2

If there is some ongoing investigation into some matter involving the president, the Attorney General heads the Justice department and therefore would be involved in running the investigation.

However, the president can just fire the Attorney General at will, so isn't there a conflict of interest there? How can the Attorney General be expected to investigate a matter with the knowledge that a certain matter know risk getting himself fired?

  • 4
    You need to understand the current context: Trump is an anomaly. He's doing unprecedented things and our democratic system wasn't really prepared for this level of chaos coming from the white house. Normally there's a level of mutual respect for the system we've built that would prevent this kind of thing from going on. – user1530 May 12 '17 at 8:06
  • Also, the President nominates their AG (with Senate's consent), they could just nominate those who are close to him/her in the first place. – Panda May 12 '17 at 13:32
  • @blip I don't think it's unprecedented at all. Nixon infamously did something very similar during his impeachment, The Saturday Night Massacre. This kind of problem wasn't unforseen either, that's why Congress is ultimately in charge of impeachments, they're elected officials that the president can't get rid of. – JonK May 12 '17 at 20:16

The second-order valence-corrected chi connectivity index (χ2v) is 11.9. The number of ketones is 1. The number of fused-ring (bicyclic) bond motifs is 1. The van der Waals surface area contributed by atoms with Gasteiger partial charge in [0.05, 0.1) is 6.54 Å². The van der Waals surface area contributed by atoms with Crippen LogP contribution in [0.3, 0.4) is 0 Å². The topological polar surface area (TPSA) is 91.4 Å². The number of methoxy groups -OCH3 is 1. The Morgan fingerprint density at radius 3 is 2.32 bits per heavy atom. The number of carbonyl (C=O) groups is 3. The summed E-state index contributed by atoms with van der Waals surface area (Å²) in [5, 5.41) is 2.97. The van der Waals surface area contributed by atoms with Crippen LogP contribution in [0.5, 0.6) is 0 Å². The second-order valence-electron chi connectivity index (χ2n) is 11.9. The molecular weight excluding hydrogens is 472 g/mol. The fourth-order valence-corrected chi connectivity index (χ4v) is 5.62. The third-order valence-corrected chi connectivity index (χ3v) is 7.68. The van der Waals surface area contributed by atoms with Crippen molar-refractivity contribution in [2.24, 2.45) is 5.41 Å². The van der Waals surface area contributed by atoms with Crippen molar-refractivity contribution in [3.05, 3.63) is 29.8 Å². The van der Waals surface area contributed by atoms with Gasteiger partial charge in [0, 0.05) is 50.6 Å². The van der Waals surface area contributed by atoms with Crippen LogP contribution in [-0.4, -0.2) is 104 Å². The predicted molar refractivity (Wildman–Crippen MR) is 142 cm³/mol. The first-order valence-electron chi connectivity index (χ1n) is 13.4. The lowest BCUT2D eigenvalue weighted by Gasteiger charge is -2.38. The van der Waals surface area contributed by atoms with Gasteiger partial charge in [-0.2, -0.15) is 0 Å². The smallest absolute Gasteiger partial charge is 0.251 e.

• @JonK there definitely events on the same end of the spectrum, but even Nixon wasn't so blatant as to just send a letter directly saying "I'm firing you". The level of obliviousness to one's owns actions is the unprecedented part of this current unravelling of events. – user1530 May 12 '17 at 21:28
  • Related article on how to replace the AG: slate.com/articles/news_and_politics/jurisprudence/2017/07/… – Thomas Nov 8 '18 at 1:19
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Ultimately, the legal check on the President is not the Department of Justice, nor the FBI etc., as these are all arms of the Executive Branch, and so are ultimately under the President's control. The constitutional and legal check on the President is Congress itself. Congress has the power to impeach and investigate the president, and remove him from office.

This is why some people are so adamant about creating a Special Prosecutor: one who is not subject to the President's whims and cannot simply be fired or otherwise intimidated by such, nor is subject to partisan and party-line politics that might influence the Congressional chambers. It's also why the House and Senate investigations are under such intense scrutiny, with any perceived procedural oddities leading to intense and sometimes broadly bipartisan criticism. With continued refusal from Congress to appoint an independent investigation, Congress is the closest thing we've got to an investigative team that can't be intimidated or obstructed by the President (assuming, of course, that he attempts to do so, or already has).

The aforementioned party-line politics makes this questionable, to both sides of the political fence: Republicans seem prone to think the Democrats are on a witch-hunt, while Democrats seem prone to think the Republicans are engaging in a cover-up.